Rita Luisa Zucca (Italian pronunciation: [ˈriːta luˈiːza dˈdzukka; tˈtsukka], 1912–1998) was an Italian-American radio announcer who broadcast Axis propaganda to Allied troops in Italy and North Africa. She became known as one of the "Axis Sallys", along with Mildred Gillars, who broadcast out of Berlin, Germany.
Zucca's father, Louis, owned a very successful restaurant in New York's Midtown district in the 1930s and 1940s, called Zucca's Italian Garden. Located at 116-118-120 West 49th Street, the restaurant had its own promotional postcards which displayed a distinctly refined setting. Zucca spent her teenage years in a convent school in Florence and, as a young woman, had worked in the family business.
She returned to Italy in 1938, working as a typist and renouncing her American citizenship three years later to save her family's property from expropriation by Mussolini's government.
As the Allied invasion of Italy progressed, the Fascist government of Benito Mussolini decided to try to emulate the German radio’s Axis Sally broadcasts of Mildred Gillars. In the summer of 1943, the Italian national radio network in Rome hired the 30-year-old Zucca with this aim in mind, in spite of her losing a typing job in 1942 for copying an anti-Fascist pamphlet.
Zucca was teamed with German broadcaster Charles Goedel in the program 'Jerry's Front Calling'. Much to Gillars' chagrin, Zucca was also referred to as Axis Sally. Zucca's trademark sign-off was "a sweet kiss from Sally", and she was often mistaken for Gillars.
Her broadcasts sometimes used intelligence provided by the German embassy in Rome in an attempt to confuse Allied troops. On July 8, 1943, the night before the invasion of Sicily, Zucca's broadcast told "the wonderful boys of the 504th Parachute Regiment" that "Col. Willis Mitchell's playboys the 61st Troop Carrier Group are going to carry you to certain death. We know where and when you are jumping and you will be wiped out."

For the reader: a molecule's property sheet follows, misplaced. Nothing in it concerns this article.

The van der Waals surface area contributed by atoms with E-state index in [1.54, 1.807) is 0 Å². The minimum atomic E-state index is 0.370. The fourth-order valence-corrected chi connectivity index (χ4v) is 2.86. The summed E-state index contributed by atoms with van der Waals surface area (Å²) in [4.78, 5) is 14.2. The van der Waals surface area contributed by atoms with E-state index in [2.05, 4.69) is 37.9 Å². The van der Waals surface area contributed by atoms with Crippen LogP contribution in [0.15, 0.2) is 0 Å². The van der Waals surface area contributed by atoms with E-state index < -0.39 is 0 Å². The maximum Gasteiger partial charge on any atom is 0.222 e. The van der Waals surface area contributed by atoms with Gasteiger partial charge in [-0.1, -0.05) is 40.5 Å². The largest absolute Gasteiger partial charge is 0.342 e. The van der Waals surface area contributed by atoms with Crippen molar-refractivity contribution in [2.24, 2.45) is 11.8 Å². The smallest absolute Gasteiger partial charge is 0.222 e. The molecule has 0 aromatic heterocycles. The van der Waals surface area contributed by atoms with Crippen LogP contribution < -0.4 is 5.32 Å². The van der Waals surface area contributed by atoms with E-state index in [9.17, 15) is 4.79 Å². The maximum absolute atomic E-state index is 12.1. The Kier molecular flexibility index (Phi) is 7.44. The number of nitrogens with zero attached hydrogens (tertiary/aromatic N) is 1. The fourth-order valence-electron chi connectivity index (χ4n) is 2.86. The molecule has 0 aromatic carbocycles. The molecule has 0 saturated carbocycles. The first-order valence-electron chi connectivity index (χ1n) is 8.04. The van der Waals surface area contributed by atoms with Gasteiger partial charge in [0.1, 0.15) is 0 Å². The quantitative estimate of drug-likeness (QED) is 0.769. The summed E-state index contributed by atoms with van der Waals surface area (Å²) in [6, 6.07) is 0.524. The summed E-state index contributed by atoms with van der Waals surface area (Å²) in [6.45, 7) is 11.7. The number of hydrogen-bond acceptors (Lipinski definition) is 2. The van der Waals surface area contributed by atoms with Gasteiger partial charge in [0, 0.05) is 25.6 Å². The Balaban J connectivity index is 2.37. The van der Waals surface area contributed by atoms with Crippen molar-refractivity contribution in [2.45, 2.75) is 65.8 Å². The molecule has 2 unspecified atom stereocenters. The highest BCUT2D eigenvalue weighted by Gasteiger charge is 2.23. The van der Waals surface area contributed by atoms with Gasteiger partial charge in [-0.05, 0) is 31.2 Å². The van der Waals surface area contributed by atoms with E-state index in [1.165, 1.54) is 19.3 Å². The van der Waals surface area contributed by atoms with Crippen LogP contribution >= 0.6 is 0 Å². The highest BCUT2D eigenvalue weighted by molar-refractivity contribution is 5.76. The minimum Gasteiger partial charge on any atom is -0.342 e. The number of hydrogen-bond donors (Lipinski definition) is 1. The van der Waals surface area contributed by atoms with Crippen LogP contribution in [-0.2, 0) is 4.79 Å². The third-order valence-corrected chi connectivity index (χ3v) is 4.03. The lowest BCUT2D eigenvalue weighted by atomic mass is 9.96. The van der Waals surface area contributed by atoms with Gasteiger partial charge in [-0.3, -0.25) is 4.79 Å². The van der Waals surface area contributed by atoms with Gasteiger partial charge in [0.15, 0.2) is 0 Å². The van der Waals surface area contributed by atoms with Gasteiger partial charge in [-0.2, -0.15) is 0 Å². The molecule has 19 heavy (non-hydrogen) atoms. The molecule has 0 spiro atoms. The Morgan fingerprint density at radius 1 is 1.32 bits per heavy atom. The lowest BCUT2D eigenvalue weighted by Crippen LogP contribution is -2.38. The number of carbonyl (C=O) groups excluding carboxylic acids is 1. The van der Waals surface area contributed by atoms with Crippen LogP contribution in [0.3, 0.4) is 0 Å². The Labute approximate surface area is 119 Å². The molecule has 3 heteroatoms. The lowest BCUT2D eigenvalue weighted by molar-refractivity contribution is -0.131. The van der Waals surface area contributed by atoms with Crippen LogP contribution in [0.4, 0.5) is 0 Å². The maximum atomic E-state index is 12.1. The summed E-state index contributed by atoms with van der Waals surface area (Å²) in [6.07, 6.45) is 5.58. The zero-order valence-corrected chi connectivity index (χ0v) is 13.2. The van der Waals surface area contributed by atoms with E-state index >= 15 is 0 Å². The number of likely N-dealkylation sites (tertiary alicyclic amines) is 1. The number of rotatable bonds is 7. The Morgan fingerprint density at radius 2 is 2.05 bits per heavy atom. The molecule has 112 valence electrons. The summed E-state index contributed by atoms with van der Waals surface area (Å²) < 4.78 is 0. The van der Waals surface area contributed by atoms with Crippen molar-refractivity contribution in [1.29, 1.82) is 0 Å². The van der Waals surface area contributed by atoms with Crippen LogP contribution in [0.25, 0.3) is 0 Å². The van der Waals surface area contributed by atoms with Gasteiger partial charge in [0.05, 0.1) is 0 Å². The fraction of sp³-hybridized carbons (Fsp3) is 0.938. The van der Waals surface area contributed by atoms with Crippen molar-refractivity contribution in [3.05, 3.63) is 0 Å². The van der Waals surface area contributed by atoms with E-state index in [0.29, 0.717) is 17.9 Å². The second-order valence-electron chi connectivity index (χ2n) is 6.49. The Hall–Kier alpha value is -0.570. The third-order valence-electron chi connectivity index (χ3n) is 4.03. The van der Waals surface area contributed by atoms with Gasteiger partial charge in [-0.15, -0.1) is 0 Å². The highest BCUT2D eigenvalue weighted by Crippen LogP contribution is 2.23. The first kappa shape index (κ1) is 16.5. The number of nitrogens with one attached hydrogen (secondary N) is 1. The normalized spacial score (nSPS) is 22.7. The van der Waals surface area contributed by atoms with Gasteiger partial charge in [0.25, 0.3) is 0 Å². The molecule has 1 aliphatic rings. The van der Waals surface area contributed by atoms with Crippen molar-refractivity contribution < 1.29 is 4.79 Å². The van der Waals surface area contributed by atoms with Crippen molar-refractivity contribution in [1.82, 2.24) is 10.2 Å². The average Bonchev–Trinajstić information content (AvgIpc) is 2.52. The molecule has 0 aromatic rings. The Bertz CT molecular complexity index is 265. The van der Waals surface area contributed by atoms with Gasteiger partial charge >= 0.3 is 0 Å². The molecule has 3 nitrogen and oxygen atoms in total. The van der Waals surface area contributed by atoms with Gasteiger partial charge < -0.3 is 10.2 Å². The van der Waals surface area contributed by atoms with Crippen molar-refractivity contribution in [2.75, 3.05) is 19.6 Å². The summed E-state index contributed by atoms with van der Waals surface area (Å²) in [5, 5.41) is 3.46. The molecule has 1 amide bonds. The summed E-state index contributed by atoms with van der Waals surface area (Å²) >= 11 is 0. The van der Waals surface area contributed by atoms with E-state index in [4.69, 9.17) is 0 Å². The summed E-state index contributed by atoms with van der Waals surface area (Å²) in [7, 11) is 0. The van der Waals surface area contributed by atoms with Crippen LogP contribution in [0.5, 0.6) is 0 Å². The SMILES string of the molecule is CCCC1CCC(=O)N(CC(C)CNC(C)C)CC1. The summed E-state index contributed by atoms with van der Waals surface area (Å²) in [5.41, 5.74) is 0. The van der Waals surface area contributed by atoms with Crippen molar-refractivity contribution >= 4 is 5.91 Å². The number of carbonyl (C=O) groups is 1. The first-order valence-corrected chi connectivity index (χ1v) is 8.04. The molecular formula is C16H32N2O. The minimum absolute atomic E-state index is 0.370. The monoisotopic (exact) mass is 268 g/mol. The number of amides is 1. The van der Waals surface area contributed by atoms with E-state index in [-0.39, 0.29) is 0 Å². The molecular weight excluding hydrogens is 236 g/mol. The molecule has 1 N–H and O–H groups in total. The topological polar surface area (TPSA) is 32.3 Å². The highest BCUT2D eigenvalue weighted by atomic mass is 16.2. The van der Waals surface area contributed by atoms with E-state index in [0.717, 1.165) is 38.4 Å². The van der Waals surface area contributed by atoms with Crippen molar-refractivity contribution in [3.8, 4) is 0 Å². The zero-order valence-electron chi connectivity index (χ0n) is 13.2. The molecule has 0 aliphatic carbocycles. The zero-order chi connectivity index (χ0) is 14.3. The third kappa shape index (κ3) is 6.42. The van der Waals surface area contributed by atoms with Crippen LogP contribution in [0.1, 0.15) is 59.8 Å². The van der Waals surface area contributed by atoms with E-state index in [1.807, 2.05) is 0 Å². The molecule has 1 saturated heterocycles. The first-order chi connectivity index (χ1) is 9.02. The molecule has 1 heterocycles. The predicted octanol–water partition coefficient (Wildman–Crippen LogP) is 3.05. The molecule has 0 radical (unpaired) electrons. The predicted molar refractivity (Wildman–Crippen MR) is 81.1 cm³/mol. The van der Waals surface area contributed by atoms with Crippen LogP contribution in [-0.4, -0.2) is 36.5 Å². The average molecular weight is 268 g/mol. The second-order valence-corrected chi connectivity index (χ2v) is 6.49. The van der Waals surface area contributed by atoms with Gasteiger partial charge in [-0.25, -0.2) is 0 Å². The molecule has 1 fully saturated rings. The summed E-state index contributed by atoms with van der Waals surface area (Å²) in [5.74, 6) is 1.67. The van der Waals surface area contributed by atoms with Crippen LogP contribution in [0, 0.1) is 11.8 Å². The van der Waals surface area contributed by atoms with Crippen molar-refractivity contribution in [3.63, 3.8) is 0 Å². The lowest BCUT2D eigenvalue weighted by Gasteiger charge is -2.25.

As the Allied armies advanced north into Rome, Zucca retreated north with the Germans in 1944 and resumed broadcasting from Milan. There, in September 1944, the broadcast crew of Jerry's Front was attached to a German military propaganda unit called the Liberty Station. By then Zucca was pregnant. Her son was born on December 15, 1944. She returned to the microphone 40 days later and continued until her final broadcast on April 25, 1945.
A correspondent from the American military magazine Stars and Stripes said that Zucca's well-known crossed-eye condition did nothing to detract from her attractiveness: "True, her left eye is inclined to wander — but that cooey, sexy voice really has something to back it up."
Newspapers in America were far more scathing. "Soft-Voiced 'Sally from Berlin' Found to Be Ugly Ex–N.Y. Girl" was a typical headline, with descriptions of the young mother as "[as] ugly and unattractive in person as her voice was appealing." Another journalist called her "cross-eyed, bow-legged and sallow-skinned."
All attempts by the American government to prosecute Zucca for treason broke down when it became clear that she had renounced her American citizenship before she started broadcasting. The FBI's J. Edgar Hoover wrote to the Justice Department: "In view of the fact that she has lost her American citizenship, no efforts are being made at the present time to develop a treason case against her."
Zucca was then tried by an Italian military tribunal on charges of collaboration. On March 29, 1946, she was sentenced to 4½ years in prison, but was released after 9 months. She was barred from returning to the United States after the Italian government declared a general amnesty for collaborators in 1946.
- Herman Charles Morris (1946) World war II in pictures. New York, The Journal of Living Pub. Corp. p. 737
- Zucca’s Italian Garden: call Bryant 5511 Ephemeral New York, May 4, 2009
- Axis Sally: The Americans Behind That Alluring Voice, HistoryNet, November 23, 2009
- Byrd Stuart Leavell (1970) The 8th Evac: a history of the University of Virginia hospital unit in World War II. p. 213. Richmond: Dietz Press. OCLC:116968
- William G. Shofield (1964) Treason Trail. pp. 24–25. Chicago: Rand McNally
- Tom Maloney (1946) United States camera, Volume 10, Issue 11. p. 20. New York: U.S. Camera Publishing Corp.
- Richard Lamparski (1968) Whatever became of…? Vol II. p. 10. New York: Ace Books. OCLC: 8977472
- Wiener, Robert (March 21, 2012). "Both sides used radio as wartime weapon". New Jersey Jewish News. Retrieved February 21, 2014.